Friday, December 19, 2014

The Pain of Failure or an Ache of Missed Chance: What’s better for a Photographer?


“I can accept failure, everyone fails at something. But I can't accept not trying”.  (Michael Jordan)We already know that there are two main sources of motivation: inspiration and pain.
Here we are going to talk about the pain of failure.

“Many of life's failures are people who did not realize how close they were to success when they gave up”. (Thomas Edison)


Failure is an unavoidable part of the human life. It is often a necessary precondition of human achievements.
Great people are ready to accept failure.


It’s a well known fact that after more than 10,000 failed experiments, the famous American inventor and businessman Thomas Edison was not discouraged from achieving his goal of inventing an electric light source.  After years of hard work he succeeded with the invention of the light bulb.

“I haven't failed, I've found 10,000 ways that don't work”. (Thomas Edison)
It’s the great quote which can be a guideline for every creative individual.

A definition of failure/success in photography is subjective and vague because photographers are not athletes that have concrete, substantiated goals: faster, higher and stronger.
All artists deal with failure regularly. But we can’t be sure if it’s a true failure. For example, the impressionists were considered failures by the critics at the 19th century since they violated the rules of traditional painting and this new style was disapproved. Later such painters as Claude Monet, Pierre-Auguste Renoir, Alfred Sisley, Frédéric Bazille were declared the great painters.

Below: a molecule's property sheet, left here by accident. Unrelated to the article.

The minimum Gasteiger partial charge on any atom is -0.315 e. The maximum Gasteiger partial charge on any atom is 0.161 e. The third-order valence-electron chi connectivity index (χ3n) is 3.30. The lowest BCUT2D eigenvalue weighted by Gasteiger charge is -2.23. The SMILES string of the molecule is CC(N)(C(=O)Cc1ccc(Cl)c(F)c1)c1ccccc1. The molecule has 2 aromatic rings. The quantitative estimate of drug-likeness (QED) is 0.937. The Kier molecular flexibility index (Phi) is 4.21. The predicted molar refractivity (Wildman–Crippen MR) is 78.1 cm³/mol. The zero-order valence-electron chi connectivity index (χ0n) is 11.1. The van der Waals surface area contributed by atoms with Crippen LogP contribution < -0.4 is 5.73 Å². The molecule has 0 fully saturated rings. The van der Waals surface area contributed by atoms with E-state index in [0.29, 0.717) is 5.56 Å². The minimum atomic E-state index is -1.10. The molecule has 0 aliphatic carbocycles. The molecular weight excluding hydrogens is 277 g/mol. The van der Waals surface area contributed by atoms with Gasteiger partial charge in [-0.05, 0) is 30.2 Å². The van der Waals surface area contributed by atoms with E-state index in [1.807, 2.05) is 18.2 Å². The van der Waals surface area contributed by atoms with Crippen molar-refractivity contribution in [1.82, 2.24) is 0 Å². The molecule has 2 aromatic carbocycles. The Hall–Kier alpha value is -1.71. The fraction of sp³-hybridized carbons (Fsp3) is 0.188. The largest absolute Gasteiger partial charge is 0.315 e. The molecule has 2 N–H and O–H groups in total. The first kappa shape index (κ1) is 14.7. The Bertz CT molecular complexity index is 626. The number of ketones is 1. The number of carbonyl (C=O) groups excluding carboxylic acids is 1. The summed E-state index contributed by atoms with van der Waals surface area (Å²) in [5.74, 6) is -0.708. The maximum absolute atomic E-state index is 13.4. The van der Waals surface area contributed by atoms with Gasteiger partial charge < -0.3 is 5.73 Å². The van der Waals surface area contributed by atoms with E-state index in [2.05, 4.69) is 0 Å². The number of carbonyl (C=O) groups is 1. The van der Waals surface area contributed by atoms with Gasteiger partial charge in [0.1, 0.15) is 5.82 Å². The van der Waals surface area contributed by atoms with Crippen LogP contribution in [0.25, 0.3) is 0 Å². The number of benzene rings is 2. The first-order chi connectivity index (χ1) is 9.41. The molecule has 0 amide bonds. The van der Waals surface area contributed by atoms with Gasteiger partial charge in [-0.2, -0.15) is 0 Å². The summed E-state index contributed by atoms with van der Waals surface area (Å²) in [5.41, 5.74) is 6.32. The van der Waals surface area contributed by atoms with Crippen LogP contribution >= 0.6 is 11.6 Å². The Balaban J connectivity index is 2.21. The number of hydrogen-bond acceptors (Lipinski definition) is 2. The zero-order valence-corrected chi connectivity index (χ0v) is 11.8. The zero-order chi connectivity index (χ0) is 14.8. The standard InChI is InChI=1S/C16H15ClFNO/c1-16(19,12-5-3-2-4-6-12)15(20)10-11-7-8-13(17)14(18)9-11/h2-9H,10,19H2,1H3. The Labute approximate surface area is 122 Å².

This photograph reminds  me the style of impressionists.

But even if failure is a true failure do not let it paralyze you. It could be a photography technical failure or a personal failure, learn from them and move on.

As long as you are creating, that is all that matters.
I wish you to be inspired by these wonderful quotes by Sam Abell:

“Above all, it's hard learning to live with vivid mental images of scenes I cared for and failed to photograph. It is the edgy existence within me of these unmade images that is the only assurance that the best photographs are yet to be made”.

“A mad, keen photographer needs to get out into the world and work and make mistakes”.

“Whether working or not, photographers are looking, seeing, and thinking about what they see, a habit that is both a pleasure and a problem, for we seldom capture in a single photograph the full expression of what we see and feel. It is the hope that we might express ourselves fully - and the evidence that other photographers have done so - that keep us taking pictures”.
Thank you for reading!

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Have a great day!